Ask the Coach: Severe cramps

Q. I have a question about cramps. Im 22 and began training for triathlons about two months ago. Before then, I was fit, but I never fully exerted myself. Usually, about 20 minutes into hard workouts I begin to get severe cramps that feel exactly like menstrual cramps. Usually I just slow down and the cramps subside within five or 10 minutes, but sometimes they get worse, and I have to make a run for the bathroom.

I've been to the doctor who took tons of blood and did tests and he says that Im in exceptional health. I was thinking that perhaps when exercising the female body releases the same hormone that gets released during PMS that causes cramps. Have you ever heard of this? Is there anything I can do, its really taking away from the enjoyment of training.

A. Your issue with gastro-intestinal (GI) problems happens to quite a few athletes, male and female. Im glad to read that youve been to your doctor for a check-up, a great first step.

Because youre a female, know that some women do experience unpredictable bowel movements in the few days prior to their menstrual cycle and during the first few days of menstruation. Although it can be an issue in any sport, more women seem to have problems while running.

For these days, some find relief with over-the-counter nonsteroidal anti-inflammatory drugs (NSAIDS) such as ibuprofen and naproxen sodium (trade names such as Advil and Aleve). NSAIDS work to inhibit prostaglandins, which are the substances released by your body to cause your uterus, intestines and other smooth muscles to contract.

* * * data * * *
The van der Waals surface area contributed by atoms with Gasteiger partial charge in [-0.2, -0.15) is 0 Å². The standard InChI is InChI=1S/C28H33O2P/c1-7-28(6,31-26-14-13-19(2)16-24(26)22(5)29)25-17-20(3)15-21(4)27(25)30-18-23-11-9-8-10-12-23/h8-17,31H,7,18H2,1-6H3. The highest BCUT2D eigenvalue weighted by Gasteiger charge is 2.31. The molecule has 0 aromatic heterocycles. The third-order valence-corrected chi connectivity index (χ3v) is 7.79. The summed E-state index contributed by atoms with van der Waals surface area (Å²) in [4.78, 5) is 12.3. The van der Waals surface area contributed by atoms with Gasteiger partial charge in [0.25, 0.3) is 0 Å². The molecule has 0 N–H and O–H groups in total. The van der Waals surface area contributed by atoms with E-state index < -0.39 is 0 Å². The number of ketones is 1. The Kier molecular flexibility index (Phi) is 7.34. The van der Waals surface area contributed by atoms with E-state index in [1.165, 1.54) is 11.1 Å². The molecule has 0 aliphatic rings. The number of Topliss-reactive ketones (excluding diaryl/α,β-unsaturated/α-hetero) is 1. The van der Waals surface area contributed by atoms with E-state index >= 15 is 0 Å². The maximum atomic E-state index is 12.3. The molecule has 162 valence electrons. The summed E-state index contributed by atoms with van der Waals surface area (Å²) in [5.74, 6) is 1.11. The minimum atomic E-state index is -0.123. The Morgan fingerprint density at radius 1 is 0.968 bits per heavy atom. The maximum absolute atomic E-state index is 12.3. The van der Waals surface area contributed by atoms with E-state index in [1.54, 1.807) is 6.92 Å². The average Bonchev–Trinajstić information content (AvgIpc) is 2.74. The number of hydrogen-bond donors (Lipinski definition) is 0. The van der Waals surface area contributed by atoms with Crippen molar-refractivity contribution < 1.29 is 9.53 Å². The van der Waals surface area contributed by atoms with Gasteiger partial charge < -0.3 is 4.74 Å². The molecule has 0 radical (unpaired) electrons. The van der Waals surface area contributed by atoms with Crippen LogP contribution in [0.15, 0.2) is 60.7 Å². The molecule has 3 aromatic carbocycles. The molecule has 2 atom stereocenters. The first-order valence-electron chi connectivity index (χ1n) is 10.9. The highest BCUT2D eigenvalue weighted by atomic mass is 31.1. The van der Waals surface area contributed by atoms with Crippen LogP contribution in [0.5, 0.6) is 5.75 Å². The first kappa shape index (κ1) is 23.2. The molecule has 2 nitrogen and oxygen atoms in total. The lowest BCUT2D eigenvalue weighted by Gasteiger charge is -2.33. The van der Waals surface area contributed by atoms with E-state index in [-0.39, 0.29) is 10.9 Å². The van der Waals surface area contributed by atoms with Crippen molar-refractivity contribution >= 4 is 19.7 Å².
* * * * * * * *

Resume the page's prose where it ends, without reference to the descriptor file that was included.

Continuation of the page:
If your GI problems arent associated with your menstrual cycle, then perhaps take a look at your diet. Some women, and men, have GI systems that are more sensitive to particular foods when exercise intensity increases. On the days you plan an intense workout, you may need to eliminate fibrous foods from the one or two meals prior to the workout.

Additionally, you may need to change the number of meals you eat and the timing of those meals. For example, if your intense workout is at the end of your work day you might be more comfortable eating several small meals throughout that day rather than a couple of larger meals. Place your largest meal four to five hours prior to the intense workout and have a small snack one or two hours before the workout.

If you get this issue sorted out for intense workouts, your eating plan can transfer to your prerace meals as well.

Do you have a specific training or sport related question? Have world-renowned coach Gale Bernhardt answer it! Send your questions to askthecoach@active.com.

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Gale Bernhardt was the 2003 USA Triathlon Pan American Games and 2004 USA Triathlon Olympic Coach for both the men's and women's teams. Her first Olympic experience was as a personal cycling coach at the 2000 Sydney Olympic Games.

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